15 Things You Should Do Before an Interview (Plus Tips)

By Indeed Editorial Team

Updated August 8, 2022

Published April 17, 2020

The Indeed Editorial Team comprises a diverse and talented team of writers, researchers and subject matter experts equipped with Indeed's data and insights to deliver useful tips to help guide your career journey.

What you do before an interview can be crucial in presenting yourself as confident and qualified. There are a number of ways that you can prepare for an interview and when you do, you're likely to make a positive impression.

In this article, we discuss the importance of preparing for interviews, list the benefits of preparing for them and outline 15 specific things to do before any interview.

Why is it important to prepare for an interview?

Interviewing is a skill, making practice essential in becoming a better interviewee. Interview practice involves learning how to answer questions related to your role and studying them. For example, you might pair with a friend and allow them to ask you a series of questions. Doing this assesses how well you answer each question in the moment and how well you approach questions that are unfamiliar to you. Practicing is also a time to work on your posture, appearance and non-verbal communication such as how you use your hands in conversation.

Benefits of preparing for an interview

Here are several of the benefits you earn by preparing ahead of your interview:

Improves your comfort

Preparing for an interview at home better prepares you for the real interview. When you know many of the questions they might ask and understand how to answer them, it relieves stress and increases your comfort level. When you're comfortable at an interview, you answer each question clearly and effectively.

Increases your confidence

As you alleviate stress and prepare for your interview, your confidence rises. Knowing how to answer questions feels empowering, ensuring that you're ready for the interview. Confidence within an interview increases the chances of remembering the skills and experience you earned in previous positions.

Read More: How To Build Self Confidence: 5 Key Tips

Gain constructive feedback

Mock interview processes and practice help clarify your responses to certain questions. The mock interviewer you pair yourself with can identify your strengths and outline your weaknesses. They show you where to make improvements and advise you on how to do it. For example, a mock interviewer notices and advises you on areas such as:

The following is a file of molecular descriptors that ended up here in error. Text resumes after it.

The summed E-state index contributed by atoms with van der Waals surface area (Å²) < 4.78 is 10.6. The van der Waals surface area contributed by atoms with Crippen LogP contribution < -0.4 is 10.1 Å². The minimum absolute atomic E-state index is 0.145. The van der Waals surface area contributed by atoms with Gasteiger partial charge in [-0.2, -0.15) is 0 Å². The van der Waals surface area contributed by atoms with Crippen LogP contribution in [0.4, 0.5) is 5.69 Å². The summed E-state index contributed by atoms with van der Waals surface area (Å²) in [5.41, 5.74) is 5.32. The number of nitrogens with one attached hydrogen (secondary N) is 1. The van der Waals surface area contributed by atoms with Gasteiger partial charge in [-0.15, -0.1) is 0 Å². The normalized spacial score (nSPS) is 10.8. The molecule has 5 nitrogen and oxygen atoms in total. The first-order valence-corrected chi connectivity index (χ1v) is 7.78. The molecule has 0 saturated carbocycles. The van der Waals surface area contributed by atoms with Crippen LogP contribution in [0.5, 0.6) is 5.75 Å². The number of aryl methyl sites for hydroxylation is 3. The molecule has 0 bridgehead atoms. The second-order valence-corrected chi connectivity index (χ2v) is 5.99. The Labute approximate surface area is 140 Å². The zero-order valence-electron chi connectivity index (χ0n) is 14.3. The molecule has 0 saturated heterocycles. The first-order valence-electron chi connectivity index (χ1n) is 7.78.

• Shortening answers

  • Speaking clearly

  • Appropriate posture

  • Positive attitude

15 things to do before an interview

The following list outlines many of the things the best interviewees do before any interview to maximize results:

1. Research the company

Before going into the interview, research the company along with its history, values and mission. Check their official website first, then move onto other sources. If there are any client, customer or employee reviews, study them and identify any recurring themes that might alter your decision to work with them. It also prepares you to answer any questions relating to the company, proving to your interview that you familiarized yourself with who the company is.

2. Research your interviewer

Along with researching the company, identify who within the organization might interview you and research them as well. Identify their professional social media profiles and scan through their interests. It often helps to find common ground with your interviewer and bring it up during the interview. For example, if you mention that you both enjoy hiking, you immediately stand out to the interviewer, ensuring they take additional consideration toward you after you leave.

3. Prepare a set of questions

At the end of the interview, most interviewers open up to questions from the interviewee. Having questions prepared at the end often shows that you have a greater interest in the role and want to learn more about the company. Consider questions such as:

  • What is the company culture like?

  • Is there an opportunity for growth in this role?

  • How do you measure employee performance?

  • What is the most challenging aspect of the position?

  • What do you enjoy most about working with this company?

4. Conduct a mock interview